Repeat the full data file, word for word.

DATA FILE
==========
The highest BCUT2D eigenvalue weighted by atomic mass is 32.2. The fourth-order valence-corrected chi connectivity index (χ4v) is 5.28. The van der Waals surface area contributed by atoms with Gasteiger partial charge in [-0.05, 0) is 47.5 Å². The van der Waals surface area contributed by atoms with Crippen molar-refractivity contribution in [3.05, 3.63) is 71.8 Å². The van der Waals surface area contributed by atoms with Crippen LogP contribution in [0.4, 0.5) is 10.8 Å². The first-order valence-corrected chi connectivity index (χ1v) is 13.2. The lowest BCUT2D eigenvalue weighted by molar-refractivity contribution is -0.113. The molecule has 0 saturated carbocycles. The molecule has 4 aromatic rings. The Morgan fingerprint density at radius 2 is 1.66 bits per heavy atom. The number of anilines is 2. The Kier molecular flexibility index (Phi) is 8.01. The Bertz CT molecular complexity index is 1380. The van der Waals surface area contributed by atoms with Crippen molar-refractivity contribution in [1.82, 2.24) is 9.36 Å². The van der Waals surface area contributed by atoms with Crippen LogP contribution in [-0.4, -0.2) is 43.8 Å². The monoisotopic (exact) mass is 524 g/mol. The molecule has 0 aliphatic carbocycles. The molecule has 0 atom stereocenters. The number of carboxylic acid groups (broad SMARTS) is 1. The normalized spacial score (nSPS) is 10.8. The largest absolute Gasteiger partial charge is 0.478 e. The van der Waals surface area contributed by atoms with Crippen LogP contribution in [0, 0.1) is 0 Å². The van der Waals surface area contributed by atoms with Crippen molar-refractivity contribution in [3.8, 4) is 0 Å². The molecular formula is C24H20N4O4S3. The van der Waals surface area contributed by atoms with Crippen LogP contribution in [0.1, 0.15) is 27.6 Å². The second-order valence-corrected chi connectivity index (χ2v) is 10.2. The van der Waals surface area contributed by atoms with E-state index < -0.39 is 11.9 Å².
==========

The highest BCUT2D eigenvalue weighted by atomic mass is 32.2. The fourth-order valence-corrected chi connectivity index (χ4v) is 5.28. The van der Waals surface area contributed by atoms with Gasteiger partial charge in [-0.05, 0) is 47.5 Å². The van der Waals surface area contributed by atoms with Crippen molar-refractivity contribution in [3.05, 3.63) is 71.8 Å². The van der Waals surface area contributed by atoms with Crippen LogP contribution in [0.4, 0.5) is 10.8 Å². The first-order valence-corrected chi connectivity index (χ1v) is 13.2. The lowest BCUT2D eigenvalue weighted by molar-refractivity contribution is -0.113. The molecule has 0 saturated carbocycles. The molecule has 4 aromatic rings. The Morgan fingerprint density at radius 2 is 1.66 bits per heavy atom. The number of anilines is 2. The Kier molecular flexibility index (Phi) is 8.01. The Bertz CT molecular complexity index is 1380. The van der Waals surface area contributed by atoms with Crippen molar-refractivity contribution in [1.82, 2.24) is 9.36 Å². The van der Waals surface area contributed by atoms with Crippen LogP contribution in [-0.4, -0.2) is 43.8 Å². The monoisotopic (exact) mass is 524 g/mol. The molecule has 0 aliphatic carbocycles. The molecule has 0 atom stereocenters. The number of carboxylic acid groups (broad SMARTS) is 1. The normalized spacial score (nSPS) is 10.8. The largest absolute Gasteiger partial charge is 0.478 e. The van der Waals surface area contributed by atoms with Crippen LogP contribution in [0, 0.1) is 0 Å². The van der Waals surface area contributed by atoms with Crippen molar-refractivity contribution in [3.8, 4) is 0 Å². The molecular formula is C24H20N4O4S3. The van der Waals surface area contributed by atoms with Crippen LogP contribution in [0.1, 0.15) is 27.6 Å². The second-order valence-corrected chi connectivity index (χ2v) is 10.2. The van der Waals surface area contributed by atoms with E-state index < -0.39 is 11.9 Å².